FEMA to provide trailers, manufactured homes for displaced Hurricane Ian survivors
Southwest Florida leaders breathed a sigh of relief Wednesday as the federal government announced it would provide trailers for displaced Hurricane Ian survivors in Lee and Collier counties, amidst a shortage of hotel rooms and other options.
"Finally," said Collier County Commission Chairman Bill McDaniel. But, he noted, "We still don't know when these trailers are coming."
The announcement comes a day after Collier County commissioners made it clear that they wanted to see travel trailers and manufactured homes available to displaced residents.
In a press release issued Wednesday, the Federal Emergency Management Agency (FEMA) said it will provide that and more to residents in Lee, Collier, Charlotte and DeSoto counties.
The federal agency's release said it determined that rental assistance is insufficient to meet the housing need in those counties because of a lack of available housing resources.
Renters without rentals:Some residents face an uncertain future post-Hurricane Ian
The direct housing program gives displaced residents three additional housing options besides staying in a FEMA-provided hotel.
In addition to travel trailers, the new program will offer readily-available housing leased by FEMA, as well as multi-family housing that FEMA will repair and lease.
Direct housing may be provided for up to 18 months after the date of the disaster, which would sunset the program in Southwest Florida by about March 28, 2024.
FEMA cautioned that it takes time to roll out a direct housing program. Furthermore, not everyone impacted by Ian will get it.
“FEMA is committed to helping Hurricane Ian survivors get a safe roof over their heads to jumpstart their recovery as quickly as possible,” said Federal Coordinating Officer Tom McCool.
Collier leaders push for answers
When asked Tuesday why no manufactured homes or travel trailers had yet been provided to the many in Collier or Lee displaced by the storm, FEMA media relations manager Michael Wade stressed the agency was in a supportive role.
"The local authorities have their floodplain management people and they control their flood maps," Wade said. "Whatever their local ordinance is regarding placing something in a floodplain, we abide by their local ordinances."
But that same day, McDaniel had expressed disappointment that FEMA had not yet provided travel trailers or other direct housing options for hurricane survivors, weeks after the storm churned through Southwest Florida.
While he suspected FEMA would come through with something more to help Collier's displaced residents, the commissioner said the agency kept it under wraps until its public announcement Wednesday.
The county's emergency services director estimated there's a need for 1,500 to 2,000 units of temporary housing for displaced residents. How many trailers could end up in Collier is an unknown.
"They haven't given us how many, how much and when. So, it's still a bit nebulous," McDaniel said.
At Tuesday's board meeting, commissioners discussed a few ways the county might be able to help the effort, including allowing displaced residents to legally stay in others' backyards in guest houses, or even privately-owned trailers, long-term, in more rural areas, until they can get back on their feet.
Commissioner Burt Saunders requested that the county advise FEMA to avoid setting up temporary trailer parks as it did in response to Hurricane Charley in 2004 -- parks that generated national headlines as a place of crime and despair -- and instead prioritize deploying individual trailers to survivors' driveways or lawns.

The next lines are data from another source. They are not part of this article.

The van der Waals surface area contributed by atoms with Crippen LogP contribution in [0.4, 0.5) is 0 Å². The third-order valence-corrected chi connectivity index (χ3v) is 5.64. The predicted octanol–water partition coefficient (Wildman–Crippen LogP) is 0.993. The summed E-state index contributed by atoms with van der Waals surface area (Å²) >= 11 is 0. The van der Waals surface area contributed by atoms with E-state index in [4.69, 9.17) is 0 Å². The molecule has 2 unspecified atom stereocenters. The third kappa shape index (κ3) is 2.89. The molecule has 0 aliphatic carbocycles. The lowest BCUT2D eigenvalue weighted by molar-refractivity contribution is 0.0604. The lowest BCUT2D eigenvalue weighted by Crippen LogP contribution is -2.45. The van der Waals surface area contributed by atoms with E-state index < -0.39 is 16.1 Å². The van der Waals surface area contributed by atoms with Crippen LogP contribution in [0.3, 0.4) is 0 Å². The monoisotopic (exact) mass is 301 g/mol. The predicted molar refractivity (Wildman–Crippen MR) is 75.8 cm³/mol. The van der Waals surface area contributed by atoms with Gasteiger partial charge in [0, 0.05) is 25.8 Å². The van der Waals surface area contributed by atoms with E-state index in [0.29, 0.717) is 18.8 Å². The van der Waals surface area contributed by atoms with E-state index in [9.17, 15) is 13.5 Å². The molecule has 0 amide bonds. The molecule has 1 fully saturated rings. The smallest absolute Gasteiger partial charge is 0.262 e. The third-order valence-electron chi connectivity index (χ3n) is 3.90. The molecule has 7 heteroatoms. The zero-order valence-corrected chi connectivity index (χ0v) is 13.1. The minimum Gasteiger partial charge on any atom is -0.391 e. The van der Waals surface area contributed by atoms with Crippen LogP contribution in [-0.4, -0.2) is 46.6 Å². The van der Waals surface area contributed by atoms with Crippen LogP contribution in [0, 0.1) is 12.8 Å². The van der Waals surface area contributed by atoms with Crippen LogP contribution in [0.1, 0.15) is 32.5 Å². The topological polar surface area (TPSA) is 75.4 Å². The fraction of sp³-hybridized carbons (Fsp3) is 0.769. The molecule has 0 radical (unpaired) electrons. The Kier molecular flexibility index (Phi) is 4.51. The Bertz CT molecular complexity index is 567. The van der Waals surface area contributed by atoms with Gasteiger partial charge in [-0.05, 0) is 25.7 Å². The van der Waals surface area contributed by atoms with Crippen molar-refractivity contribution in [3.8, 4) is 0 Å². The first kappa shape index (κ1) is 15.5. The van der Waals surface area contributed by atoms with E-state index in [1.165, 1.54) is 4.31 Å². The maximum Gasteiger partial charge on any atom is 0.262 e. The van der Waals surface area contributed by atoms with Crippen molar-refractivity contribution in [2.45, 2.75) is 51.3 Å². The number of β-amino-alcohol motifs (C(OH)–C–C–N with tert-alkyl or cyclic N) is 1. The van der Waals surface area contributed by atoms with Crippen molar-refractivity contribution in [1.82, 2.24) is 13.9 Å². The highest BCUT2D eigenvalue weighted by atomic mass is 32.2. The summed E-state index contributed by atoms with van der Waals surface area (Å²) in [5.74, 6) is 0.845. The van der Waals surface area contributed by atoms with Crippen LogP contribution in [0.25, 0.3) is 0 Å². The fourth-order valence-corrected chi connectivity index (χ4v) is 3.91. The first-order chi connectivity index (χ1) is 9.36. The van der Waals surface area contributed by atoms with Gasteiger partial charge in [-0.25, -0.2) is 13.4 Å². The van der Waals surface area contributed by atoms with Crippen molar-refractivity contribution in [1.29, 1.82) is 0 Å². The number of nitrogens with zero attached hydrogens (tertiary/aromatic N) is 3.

Local options to help displaced residents will be discussed at the next board meeting, scheduled for Nov. 8.
"We're not going to wait. My board feels equally as I, how important this is to get aid to people," McDaniel said.
Warren Adkins, a retired North Naples firefighter of 30 years and River Park resident, was washed out of his home, which he purchased from his parents in 1989. He and his wife, Leona, have been staying in a hotel courtesy of FEMA ever since, he said.
FEMA pays a portion of the costs of the hotel, and he and his wife cover the rest out of their own pocket.
"They've been a tremendous help to us," Adkins said.
Adkins and his wife left when the water began to enter their house, he said, which sits about two feet off the ground, and about 20 feet from the banks of the Gordon River. All told, he thinks the water was about four feet off the ground -- at least around his home.
He has been back at his home in Naples' historic Black neighborhood most days since the hurricane, throwing out a lifetime's worth of possessions. He's never worked in construction, but he's spent days ripping out carpet, drywall, kitchen countertops and cabinets, wood and tile flooring, appliances, and salvaging the little that he can.
"I think I'm gonna take it all up," Adkins said. "Go back down to the wood, see what the wood looks like under this."
While help has rolled through the neighborhood from different organizations, it's slowly drying up, like the water from the storm surge. At this point, Adkins is waiting for his insurance -- carried by Lloyd's of London -- to get back to him on what they're willing to cover before he starts renovating.
What's been most burdensome, Adkins said, is the amount of money they're spending every day on food. The room they're being put up in did not come equipped with a kitchen, and eating out for every meal gets expensive very quickly.
Adkins said he'd love to have a FEMA trailer or manufactured home parked in his driveway so he and his wife could cook for themselves, while also remaining close to their home as they continue to gut the bad and start to rebuild with the good.